[ExI] How PISA surveys systematically overestimate Finland

Stefano Vaj stefano.vaj at gmail.com
Fri Nov 9 15:15:51 UTC 2012

On 9 November 2012 02:48, Aleksei Riikonen <aleksei at iki.fi> wrote:

> http://finnish-and-pisa.blogspot.fi/
> It boils down to the Finnish language having certain properties which
> cause the questions in PISA surveys to be easier when phrased in
> Finnish.

Very interesting. It reminds me of stories about hindi and other
sanskrit-derived languages as especially conducive to good programming

OTOH, it is true that in Italian while the orthography and spelling are
fantastically easy, we have a not-so transparent lexicon (even though
probably more transparent than English, especially for Latin-derived
stems); but German would appear to share both features. Heck, Heidegger,
while being by no means an "easy" philosopher,  is himself an endless game
with lexicon transparency... Morevoer, shouldn't Japanese (three alphabets
plus a Chinese-derived ideographic system, and two radically different ways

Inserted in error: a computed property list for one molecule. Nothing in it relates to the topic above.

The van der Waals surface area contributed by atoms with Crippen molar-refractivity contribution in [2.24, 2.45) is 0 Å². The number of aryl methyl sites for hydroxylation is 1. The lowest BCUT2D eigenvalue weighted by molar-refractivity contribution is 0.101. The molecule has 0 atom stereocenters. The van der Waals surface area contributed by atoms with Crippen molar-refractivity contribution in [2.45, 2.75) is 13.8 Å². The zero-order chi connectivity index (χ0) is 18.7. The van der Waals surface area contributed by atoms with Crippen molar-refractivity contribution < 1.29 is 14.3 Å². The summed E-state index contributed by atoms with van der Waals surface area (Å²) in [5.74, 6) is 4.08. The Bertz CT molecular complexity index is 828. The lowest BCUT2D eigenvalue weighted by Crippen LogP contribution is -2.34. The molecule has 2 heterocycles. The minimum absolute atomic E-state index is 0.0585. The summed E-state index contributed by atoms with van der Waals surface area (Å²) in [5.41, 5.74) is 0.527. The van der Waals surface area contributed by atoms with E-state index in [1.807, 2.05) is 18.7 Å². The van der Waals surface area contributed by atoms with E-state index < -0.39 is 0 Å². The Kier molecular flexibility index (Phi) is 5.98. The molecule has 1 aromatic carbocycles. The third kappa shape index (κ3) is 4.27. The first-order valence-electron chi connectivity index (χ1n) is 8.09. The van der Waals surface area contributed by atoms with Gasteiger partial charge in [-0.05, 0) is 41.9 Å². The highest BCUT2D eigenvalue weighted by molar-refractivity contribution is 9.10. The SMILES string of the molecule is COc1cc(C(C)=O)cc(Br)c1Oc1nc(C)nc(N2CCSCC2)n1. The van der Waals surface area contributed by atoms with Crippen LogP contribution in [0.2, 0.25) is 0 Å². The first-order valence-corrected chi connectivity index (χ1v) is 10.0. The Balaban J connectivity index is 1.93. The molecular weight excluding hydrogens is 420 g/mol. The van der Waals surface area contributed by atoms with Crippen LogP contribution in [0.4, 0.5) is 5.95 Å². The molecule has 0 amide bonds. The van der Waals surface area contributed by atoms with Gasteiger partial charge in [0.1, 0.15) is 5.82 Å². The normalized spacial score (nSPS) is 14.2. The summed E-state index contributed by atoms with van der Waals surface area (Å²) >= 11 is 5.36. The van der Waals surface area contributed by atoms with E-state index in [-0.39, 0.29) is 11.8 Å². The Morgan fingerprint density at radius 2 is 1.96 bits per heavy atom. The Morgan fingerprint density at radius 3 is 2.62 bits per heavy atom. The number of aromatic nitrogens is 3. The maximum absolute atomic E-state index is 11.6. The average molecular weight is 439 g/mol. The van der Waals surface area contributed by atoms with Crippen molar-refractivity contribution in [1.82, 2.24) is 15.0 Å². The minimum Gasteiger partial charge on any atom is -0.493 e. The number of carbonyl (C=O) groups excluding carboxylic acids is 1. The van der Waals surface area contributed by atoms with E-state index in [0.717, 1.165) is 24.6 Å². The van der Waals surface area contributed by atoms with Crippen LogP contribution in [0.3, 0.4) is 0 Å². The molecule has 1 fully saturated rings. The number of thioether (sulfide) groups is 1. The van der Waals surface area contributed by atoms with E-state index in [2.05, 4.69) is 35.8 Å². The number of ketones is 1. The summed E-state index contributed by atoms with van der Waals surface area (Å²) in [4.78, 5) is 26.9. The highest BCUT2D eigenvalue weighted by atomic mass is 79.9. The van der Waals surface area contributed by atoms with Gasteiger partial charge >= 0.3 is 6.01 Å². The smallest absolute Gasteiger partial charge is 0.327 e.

to pronounce the same ideograms/words!) find themselves at the opposite end
of the spectrum?

Lastly, I was glad to hear that in Finland "Adventurous approaches (such as
starting with words or sentences as wholes) are not used", being myself a
survivor of such wildly posthumanist alternative educational methods.

I had to learn at once to write "oca" (goose) on my first school day
without having learned O, C and A first, and the fact that I still remember
that might well mean that even if I do not really realise it, my subsequent
intellectual development was irrimediably damaged by the trauma. :-)

Stefano Vaj
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